It's a good thing we don't remember pain, otherwise no woman would bear more than one child and the Jackass gang would stop letting people kick them in the junk. As much as I love combat-heavy racing games, I always forget about how painfully cheap they can be at times. It's not just Mario Kart's blue shell, but really any game where you get taken down seconds before winning a race. That's the kind of pain that should make me never want to play racing game again. Like I said, it's a good thing I have a short memory when it comes to pain.
Ridge Racer Unbounded offers all of the same frustrating problems that you get with Need for Speed, Burnout and every other rough and tumble racing games. You'll get fragged without warning, forced to replay races over and over to get first and deal with a computer AI that seems determined to make you regret spending that sixty dollars. And yet, despite all of these problems, Bugbear's newest arcade-style racer scratches an important itch.
First things first: Unbounded is not your typical Ridge Racer game. It doesn't look like Ridge Racer, it doesn't control like Ridge Racer and it most certainly doesn't sound like Ridge Racer. Instead this is something more akin to Burnout, Split/Second and recent Need for Speed games. Don't let the radical departure scare you off, because Unbounded has enough compelling ideas to make you completely forget about Namco's past failures at updating the Ridge Racer name.
Much like Burnout and Bugbear's own Flat Out series, Unbounded is all about running the competition off the road, finding hidden shortcuts and generally being a jerk driver. You can frag other cars, blow-up overturned tanker trucks, crash through buildings and just about anything else you can think of to come in first. All along the way you earn points, which go towards unlocking cars, race tracks and even other parts of Shatter Bay.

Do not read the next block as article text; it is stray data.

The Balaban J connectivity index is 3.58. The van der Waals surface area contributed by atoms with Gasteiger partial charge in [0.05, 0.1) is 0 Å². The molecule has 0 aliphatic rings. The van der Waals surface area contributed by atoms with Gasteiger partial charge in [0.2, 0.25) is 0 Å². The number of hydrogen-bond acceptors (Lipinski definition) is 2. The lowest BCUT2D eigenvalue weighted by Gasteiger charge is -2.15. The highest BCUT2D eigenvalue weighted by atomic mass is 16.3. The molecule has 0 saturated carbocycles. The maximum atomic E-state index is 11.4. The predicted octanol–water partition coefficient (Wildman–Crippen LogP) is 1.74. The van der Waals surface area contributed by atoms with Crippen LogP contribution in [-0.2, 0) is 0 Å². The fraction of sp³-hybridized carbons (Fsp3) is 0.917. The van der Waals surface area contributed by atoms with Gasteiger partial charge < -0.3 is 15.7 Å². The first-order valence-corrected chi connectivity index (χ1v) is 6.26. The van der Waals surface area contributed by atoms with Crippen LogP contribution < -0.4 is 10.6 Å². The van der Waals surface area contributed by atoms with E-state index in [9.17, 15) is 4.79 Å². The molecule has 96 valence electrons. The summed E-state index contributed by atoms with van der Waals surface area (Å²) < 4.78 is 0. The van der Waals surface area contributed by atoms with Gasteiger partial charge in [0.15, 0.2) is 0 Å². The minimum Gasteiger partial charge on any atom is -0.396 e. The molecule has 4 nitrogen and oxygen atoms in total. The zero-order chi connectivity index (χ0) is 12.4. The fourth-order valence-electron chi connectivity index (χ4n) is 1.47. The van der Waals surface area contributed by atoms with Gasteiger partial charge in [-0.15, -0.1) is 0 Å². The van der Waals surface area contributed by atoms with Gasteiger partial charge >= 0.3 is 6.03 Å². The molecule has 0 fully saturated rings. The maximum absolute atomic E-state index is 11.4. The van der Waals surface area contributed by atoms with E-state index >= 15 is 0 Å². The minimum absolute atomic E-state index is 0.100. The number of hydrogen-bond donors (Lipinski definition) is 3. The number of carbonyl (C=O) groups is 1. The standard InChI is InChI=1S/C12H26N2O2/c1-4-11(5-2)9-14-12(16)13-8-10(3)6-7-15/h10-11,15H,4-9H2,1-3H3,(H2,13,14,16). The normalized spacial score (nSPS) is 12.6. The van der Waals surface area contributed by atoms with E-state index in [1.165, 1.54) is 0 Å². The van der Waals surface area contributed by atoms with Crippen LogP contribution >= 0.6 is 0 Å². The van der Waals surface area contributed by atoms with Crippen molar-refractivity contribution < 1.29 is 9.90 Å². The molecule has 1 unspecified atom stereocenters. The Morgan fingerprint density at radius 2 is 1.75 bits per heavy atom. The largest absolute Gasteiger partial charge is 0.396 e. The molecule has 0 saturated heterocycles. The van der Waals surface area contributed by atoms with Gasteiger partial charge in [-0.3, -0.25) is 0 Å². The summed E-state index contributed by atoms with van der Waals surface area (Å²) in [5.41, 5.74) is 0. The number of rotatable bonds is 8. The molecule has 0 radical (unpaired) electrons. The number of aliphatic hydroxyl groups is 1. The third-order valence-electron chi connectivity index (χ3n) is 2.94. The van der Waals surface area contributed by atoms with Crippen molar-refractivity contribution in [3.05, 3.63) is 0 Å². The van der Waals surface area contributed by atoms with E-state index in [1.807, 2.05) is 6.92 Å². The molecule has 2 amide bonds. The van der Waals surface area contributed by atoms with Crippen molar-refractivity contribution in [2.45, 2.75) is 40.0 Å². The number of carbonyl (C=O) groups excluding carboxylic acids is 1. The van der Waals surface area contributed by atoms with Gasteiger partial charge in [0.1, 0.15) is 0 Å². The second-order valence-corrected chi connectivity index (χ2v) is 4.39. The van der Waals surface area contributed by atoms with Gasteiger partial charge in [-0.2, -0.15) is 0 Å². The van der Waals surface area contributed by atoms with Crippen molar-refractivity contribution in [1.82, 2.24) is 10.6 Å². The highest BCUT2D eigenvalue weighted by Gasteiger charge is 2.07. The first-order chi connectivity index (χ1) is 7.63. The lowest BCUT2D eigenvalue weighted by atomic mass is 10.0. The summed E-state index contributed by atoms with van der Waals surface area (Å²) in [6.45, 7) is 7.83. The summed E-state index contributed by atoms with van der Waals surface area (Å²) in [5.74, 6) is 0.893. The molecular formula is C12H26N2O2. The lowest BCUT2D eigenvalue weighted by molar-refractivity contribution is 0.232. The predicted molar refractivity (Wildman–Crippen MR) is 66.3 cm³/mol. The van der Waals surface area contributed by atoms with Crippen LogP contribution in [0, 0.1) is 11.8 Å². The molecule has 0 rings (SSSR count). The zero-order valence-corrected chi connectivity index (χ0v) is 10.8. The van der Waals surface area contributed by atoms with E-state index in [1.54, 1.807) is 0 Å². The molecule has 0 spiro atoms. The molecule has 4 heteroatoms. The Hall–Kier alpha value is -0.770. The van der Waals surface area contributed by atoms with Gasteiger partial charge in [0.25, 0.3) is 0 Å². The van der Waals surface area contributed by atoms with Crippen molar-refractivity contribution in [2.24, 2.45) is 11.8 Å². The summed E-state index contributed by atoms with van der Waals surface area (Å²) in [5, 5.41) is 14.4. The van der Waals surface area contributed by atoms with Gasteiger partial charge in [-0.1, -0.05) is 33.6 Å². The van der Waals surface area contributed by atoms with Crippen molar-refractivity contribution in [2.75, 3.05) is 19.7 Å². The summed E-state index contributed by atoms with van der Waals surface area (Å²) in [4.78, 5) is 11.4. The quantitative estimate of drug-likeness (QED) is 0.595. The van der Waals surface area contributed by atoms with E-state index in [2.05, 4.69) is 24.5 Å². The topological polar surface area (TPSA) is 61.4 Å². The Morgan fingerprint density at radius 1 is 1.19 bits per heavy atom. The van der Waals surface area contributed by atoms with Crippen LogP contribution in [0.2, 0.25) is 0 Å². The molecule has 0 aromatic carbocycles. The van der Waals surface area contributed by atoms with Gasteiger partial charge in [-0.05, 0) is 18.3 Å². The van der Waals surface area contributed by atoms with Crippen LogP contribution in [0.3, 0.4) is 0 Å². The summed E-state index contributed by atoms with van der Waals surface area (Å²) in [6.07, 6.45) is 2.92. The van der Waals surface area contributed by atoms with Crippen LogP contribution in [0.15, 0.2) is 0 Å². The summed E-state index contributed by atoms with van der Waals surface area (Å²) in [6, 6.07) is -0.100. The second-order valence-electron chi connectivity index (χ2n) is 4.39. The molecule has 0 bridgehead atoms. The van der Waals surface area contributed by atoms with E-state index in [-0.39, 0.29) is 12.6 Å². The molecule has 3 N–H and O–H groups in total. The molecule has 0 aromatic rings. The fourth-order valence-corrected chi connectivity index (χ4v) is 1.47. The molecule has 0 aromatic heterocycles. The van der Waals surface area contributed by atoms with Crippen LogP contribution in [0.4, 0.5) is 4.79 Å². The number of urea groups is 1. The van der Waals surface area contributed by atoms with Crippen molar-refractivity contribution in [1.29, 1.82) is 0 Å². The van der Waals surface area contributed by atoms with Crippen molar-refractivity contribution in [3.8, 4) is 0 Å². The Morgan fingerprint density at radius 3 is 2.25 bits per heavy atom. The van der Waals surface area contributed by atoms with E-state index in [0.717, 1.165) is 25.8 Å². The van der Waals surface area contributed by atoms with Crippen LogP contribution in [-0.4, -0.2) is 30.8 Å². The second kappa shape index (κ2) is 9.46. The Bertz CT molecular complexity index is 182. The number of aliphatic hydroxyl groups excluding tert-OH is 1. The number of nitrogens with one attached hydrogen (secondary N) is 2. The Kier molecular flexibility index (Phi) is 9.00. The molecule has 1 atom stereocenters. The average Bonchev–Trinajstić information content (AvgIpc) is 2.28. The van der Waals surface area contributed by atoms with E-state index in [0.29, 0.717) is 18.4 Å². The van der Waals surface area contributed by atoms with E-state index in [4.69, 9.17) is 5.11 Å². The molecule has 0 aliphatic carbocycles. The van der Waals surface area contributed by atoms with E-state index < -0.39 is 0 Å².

The gimmick here is the way the city crumbles around you. The power meter is more than just another name for a nitro boost; it will allow you to interact with the city in ways that can give you the upper hand. Once the power meter is full, players will be able to find hidden paths by literally busting through the walls of buildings, stadiums, malls and more. You create your own path, all while everybody else is forced to take the long way around these destructible environments.
The power meter also allows players to blow-up well-placed obstacles, making it even harder for your opponents to catch up. And even if you don't have your power meter completely full, there are still all sorts of medians and pillars to crash through. In fact, half of the fun of Unbounded is seeing all of the pieces of debris fly through the air as you crash through brick walls as you take an especially harrowing corner. In most racing games you would be able to bounce off of these walls, but not here. The level of destruction makes for a great first impression.
Once you get over seeing the environments crumble at your car's power, you'll notice the creative heads-up display. Instead of simply popping up text telling you how many laps are left or how far behind first place you are, Unbounded seems to project those figures onto the walls and buildings. This may not sound like much, but it gives the game a great sense of style. Even when the game is plowing familiar ground, it's these little touches that set it apart.
Racing is split into a few different varieties, all of which you've already seen in one form or another. The basic race is called Domination and features all of the building crashing and tanker explosions that you've heard about. On the other hand, the Shindo races have you driving fast cars with only a boost meter, forcing you to avoid shortcuts and all-out combat.
From the explosive tankers to the destructible environments, Shatter Bay makes a great first impression. Franchise loyalists may be turned off by this brand new direction, but anybody who loves Burnout will have a blast playing through Ridge Racer Unbounded. It's not without a few problems, but Namco's newest racer packs enough content to make up for any imperfection!
This product was submitted by the publisher for review. As a rule, Defunct Games does not review games we spent money on. However, that does not always apply to classic/retro games. This specific product, however, came straight from a PR guy for the purposes of being reviewed!